Fool's Assassin / Page 153

Page 153



I heard her mother in her voice and didn’t know whether to cry or laugh. “That’s true,” I surrendered. “You left her where?”

“I took her back to the Mockingbird Room. But there’s no assurance she’s still there. She does have legs, you know. And she’s a nosy sort of person. She opened the door to nearly every bedchamber to see if there was one she liked better than the one Revel had prepared. She’s not a bit shy.”

“Indeed,” I agreed. I propped the girl’s head up and held the cup to her lips. She opened her eyes to white slits, but she sucked at the water and took some down. I put the cup on the stand beside her. “I think she will be all right for now. I’ll tell Tavia that you need a nice warm broth. Try to get her to drink some while it’s still warm. Is there anything you really want to eat?”

Bee shook her head. “Not hungry just yet.”

“Very well.” I hesitated. “Do you think you can give her some broth if she wakes?”

She looked offended that I would ask.

I cast a glance at the unconscious girl. She had a message for me, one from the Fool. She had warned me of danger already, hunters on her trail. And who did I trust to watch over her? A nine-year-old girl the size of a six-year-old. I’d have to do better, but for now … “Keep watch, and I’ll be back as soon as I can.”

I visited the kitchen, delivered Bee’s suggested message to Tavia, asked them to send food for me to the Mockingbird Room, and then joined Shun there. As soon as I entered the room, Mild bustled in to set a fresh pot of tea. When she left the room, I apologized to Shun for neglecting her. “Riddle was called off on an errand, and I’m afraid Bee does not feel well right now. She has taken to her bed for a few hours. So.” I forced a hearty smile onto my face. “What do you think of Withywoods? Do you think you can be happy here with us for a time?”

Shun looked at me incredulously. “Happy here? Who of you is happy here? I have seen only chaos since I arrived. Riddle has left me to my own devices, without a ‘by your leave’ or even a farewell. Your daughter … Well. You yourself must know what a strange little work she is! She looks like a boy! If Riddle had not informed me that was your daughter, I would have thought her part of the stable staff here. I do not know what Lord Chade was thinking to send me here!”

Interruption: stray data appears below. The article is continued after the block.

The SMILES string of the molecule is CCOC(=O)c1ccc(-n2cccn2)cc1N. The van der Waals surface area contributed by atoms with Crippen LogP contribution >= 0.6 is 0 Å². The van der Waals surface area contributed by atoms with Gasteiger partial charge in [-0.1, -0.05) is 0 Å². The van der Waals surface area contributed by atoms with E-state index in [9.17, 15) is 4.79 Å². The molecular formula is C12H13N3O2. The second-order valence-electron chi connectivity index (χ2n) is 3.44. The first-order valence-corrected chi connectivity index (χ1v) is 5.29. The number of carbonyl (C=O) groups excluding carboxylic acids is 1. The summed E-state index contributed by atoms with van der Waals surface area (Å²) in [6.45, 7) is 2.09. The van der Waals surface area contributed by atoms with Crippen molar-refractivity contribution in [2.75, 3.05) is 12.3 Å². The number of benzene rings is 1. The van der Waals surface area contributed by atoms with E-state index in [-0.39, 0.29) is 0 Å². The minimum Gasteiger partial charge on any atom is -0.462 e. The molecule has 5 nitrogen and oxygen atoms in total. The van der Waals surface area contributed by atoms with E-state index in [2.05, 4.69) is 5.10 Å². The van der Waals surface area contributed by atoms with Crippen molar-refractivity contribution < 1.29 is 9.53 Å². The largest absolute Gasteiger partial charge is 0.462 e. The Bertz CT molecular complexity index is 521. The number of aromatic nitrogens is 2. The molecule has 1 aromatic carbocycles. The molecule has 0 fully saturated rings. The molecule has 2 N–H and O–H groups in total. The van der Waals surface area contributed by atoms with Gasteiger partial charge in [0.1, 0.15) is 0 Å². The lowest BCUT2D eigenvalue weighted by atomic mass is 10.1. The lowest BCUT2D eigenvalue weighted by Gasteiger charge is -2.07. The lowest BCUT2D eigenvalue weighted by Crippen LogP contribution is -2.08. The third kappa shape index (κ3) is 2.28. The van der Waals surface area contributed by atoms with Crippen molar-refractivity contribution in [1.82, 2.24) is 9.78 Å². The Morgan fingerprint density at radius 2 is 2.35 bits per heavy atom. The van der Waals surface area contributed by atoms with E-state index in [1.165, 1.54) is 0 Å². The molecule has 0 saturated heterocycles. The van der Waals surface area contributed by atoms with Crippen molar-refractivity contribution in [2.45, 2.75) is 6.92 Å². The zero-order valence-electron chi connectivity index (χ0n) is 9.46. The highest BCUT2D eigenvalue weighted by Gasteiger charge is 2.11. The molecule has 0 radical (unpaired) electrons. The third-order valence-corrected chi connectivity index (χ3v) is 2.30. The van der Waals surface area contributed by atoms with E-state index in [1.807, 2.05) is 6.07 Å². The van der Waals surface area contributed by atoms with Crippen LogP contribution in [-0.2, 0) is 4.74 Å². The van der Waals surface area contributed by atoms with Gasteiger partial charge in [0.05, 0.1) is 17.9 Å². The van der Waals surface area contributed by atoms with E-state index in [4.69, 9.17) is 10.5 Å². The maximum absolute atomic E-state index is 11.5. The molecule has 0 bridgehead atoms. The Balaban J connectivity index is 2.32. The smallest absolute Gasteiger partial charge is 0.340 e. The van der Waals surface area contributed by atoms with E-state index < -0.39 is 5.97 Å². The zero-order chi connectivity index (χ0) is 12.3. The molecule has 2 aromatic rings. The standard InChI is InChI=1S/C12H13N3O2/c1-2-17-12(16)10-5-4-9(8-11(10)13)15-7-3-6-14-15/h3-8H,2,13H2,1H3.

Somewhere in the house, a workman began sawing something. I felt as if he were cutting into my skull. I sat down heavily opposite her. “He was probably thinking you’d be safe here for a time,” I said bluntly.

Mild came bustling in to set steaming bowls of mutton-and-barley soup before us, with more bread for the basket on the table. “Thank you,” I told her. “This will be all I require. I desire to have some quiet conversation with Lady Shun.”

“Of course, sir,” she responded and hastened from the room. I waited for the door to close completely behind her before I resumed speaking. “It’s not the best plan Lord Chade and I have ever cooked up, but for short notice, it’s not a bad one.” I picked up my spoon and stirred my soup. Chunks of carrot bobbed to the surface and sank again while steam rose in a cloud. I set down my spoon to wait for it to cool and asked her rhetorically, “Can you think of a better one?”

“Yes. Kill the people who are trying to kill me, so I can live as I wish, where I wish.” Her response was so immediate that I knew she had considered it for some time.

I decided to take her suggestion seriously. “It’s seldom as simple as killing one person. First, we must determine who is trying to kill you. And most often, that person is merely the tool, not the instigator. For every one person you kill, chances are you’ve created six new enemies. And you might want to ask yourself why that person must die so that you can live your life as you wish.” I spoke severely.

“A question that perhaps you can put to whoever it is before you kill him!” she responded angrily. She pushed her bowl and plate away from her as I broke bread and spread butter thick on it. When I did not speak, she went on, “Why must I pay for the actions of others? Why cannot I live as my birth made me? What did I do that I must be hidden away? As a noble lady’s firstborn, I should rightfully inherit my mother’s titles and lands! But no! No, because she was not wed when I was conceived, her shame falls on me! I pay for her selfish act, condemned to be raised in a backwater hamlet by my aging grandparents, to watch them die and then to be sent off to be pawed by my mother’s lecherous husband. From there, I was banished, near-kidnapped by Lord Chade, and then hidden away from all society for two years! No parties, not a ball, not one single dress from Bingtown or Jamaillia. No. Nothing for Shun, she was born on the wrong side of the blankets! And above all, the person responsible for that must be able to dodge all consequences of it. And then, even hidden away, where I daily feared that boredom would end my life, someone tried to poison me. In my very own home, someone tried to poison me!”


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